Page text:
To get rid of acne, you have to understand what causes it in the first place. All in all, the formation of acne pimples a pretty complicated process that even scientists and dermatologists don't fully understand. What is known though, can be summed up in a fairly simple manner – Acne bacteria (p. acnes) get trapped inside a pore (hair follicle). The bacteria then feed upon the sebum (oil) trapped inside the pore, and multiply, causing an infection. The body spots this infection, and tries to protect itself from it, leading to inflammation, which makes for a huge, red, inflamed “spot”.
Using this basic information, we can come up with three to-the-point ways to combat acne.
1.) Kill the bacteria. If there's no bacteria to cause an infection, then there will be no acne.
2.) Reduce the oil on the surface of the skin. Since oil can clog pores, and gives “fuel” for the bacteria to thrive off of, less oil means less acne.
3.) Stop the pore from getting clogged in the first place. If you can keep dead skin cells from clogging up a pore, you'll reduce the number of spots.
With that said, we'll move on to the basic regimen.
Step 1 – Washing your Face
In this step, we will be trying to accomplish two goals – Removing excess oil from the surface of the skin, and killing the bacteria on the skin.
To do this, we will need a gentle, non-comedogenic, non-irritating antibacterial cleanser. These are few and far between, and I have only found one cleanser that can do the job: Noxzema “Triple Clean” Cleanser. This is a gentle cleanser that contains an antibacterial ingredient called “triclosan”.
First of all, splash your face once or twice with warm water. Then, squeeze about a dime sized amount of the cleanser into your hands. Work into a rich lather, and then apply to the face, being extra careful to be gentle. There is no need to scrub or rub it hard, as this will NOT help with acne, it will only make it worse. With that said, very gently, using no pressure at all, and only the tips of your fingers, rub it onto your skin for one minute straight. This is to make sure that all of the bacteria are killed off. Then rinse the cleanser from your face, and gently pat the skin dry with a clean towel.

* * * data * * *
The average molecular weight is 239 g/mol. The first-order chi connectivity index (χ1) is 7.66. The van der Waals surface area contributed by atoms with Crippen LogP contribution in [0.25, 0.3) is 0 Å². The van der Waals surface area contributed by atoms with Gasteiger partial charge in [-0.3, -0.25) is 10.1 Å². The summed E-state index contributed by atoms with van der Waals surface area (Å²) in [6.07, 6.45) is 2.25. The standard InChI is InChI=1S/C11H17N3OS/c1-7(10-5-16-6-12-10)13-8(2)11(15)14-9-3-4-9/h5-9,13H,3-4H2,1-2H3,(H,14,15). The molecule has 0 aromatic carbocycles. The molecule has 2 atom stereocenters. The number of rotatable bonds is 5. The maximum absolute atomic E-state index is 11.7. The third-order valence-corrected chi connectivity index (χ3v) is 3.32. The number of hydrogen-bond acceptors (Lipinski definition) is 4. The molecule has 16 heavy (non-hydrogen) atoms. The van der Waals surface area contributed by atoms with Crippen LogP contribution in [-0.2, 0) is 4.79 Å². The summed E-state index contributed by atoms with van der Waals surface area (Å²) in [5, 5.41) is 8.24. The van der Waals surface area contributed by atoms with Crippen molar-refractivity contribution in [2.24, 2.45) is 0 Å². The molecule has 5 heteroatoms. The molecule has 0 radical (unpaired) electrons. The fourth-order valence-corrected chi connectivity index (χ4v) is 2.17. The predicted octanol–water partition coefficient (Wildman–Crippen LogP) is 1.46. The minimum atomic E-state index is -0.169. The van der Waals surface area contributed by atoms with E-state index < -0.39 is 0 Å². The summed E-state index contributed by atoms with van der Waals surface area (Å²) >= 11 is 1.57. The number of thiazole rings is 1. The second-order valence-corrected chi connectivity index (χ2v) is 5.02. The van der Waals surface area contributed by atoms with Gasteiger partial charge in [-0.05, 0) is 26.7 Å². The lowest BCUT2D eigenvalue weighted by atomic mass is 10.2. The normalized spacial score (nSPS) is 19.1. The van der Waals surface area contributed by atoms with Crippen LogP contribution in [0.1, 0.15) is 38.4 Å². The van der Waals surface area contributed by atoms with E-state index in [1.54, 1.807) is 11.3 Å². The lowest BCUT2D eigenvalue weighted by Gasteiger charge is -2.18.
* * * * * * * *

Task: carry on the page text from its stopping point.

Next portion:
Step 2 – Benzoyl Peroxide
Benzoyl Peroxide is a very common over-the-counter acne treatment product. BP works by creating an oxygen rich environment within the skin, interrupting the metabolic process of the p. acnes bacteria, causing it to die off. It is also antiinflammatory, helping to reduce redness.
Avoid anything that is 10% BP, unless it won't be staying on your skin for long. Go for 5%, or better yet, 2.5%. The two products I recommend are Neutrogena's “on-the-spot” acne treatment cream, and Stridex's BP pads. Both contain 2.5% benzoyl peroxide.
No matter which product you choose, apply it gently to your skin after cleansing.
Step 3 – Salicylic Acid
Salicylic Acid is a beta hydroxy acid – meaning it is an exfoliant, and will help your skin to shed dead skin cells faster. This prevents the dead skin cells from forming a clog inside pores, trapping bacteria and leading to a pimple.
The salicylic acid product I recommend is Clean & Clear's “advantage” acne spot treatment. It is a sort of gel, that contains 2% salicylic acid. It goes on smooth, is invisible once it has dried, and stays on all day to provide protection against acne.
After the benzoyl peroxide has dried, gently apply the salicylic acid. I use about a quarter sized amount for my face, but if your skin isn't “used to it” yet, start with less.
And that's it! You're now protecting your skin from three major causes of acne, and hopefully your skin will begin to clear up!
This regimen is meant to be done twice per day – once in the morning, and again at night. Since both benzoyl peroxide and salicylic acid are irritating to the skin at first, don't jump right in. Your skin has to get used to the products before you can use them to their fullest extent. Be patient, and at first, only apply benzoyl peroxide, and only apply it once per day. Then work up to twice per day. Once your skin is used to that, add in the salicylic acid slowly. Eventually, you should be using quite a bit of both products. Definitely remember to wear a sunscreen if you'll be venturing out into the sun.
Source: Ryan Bauer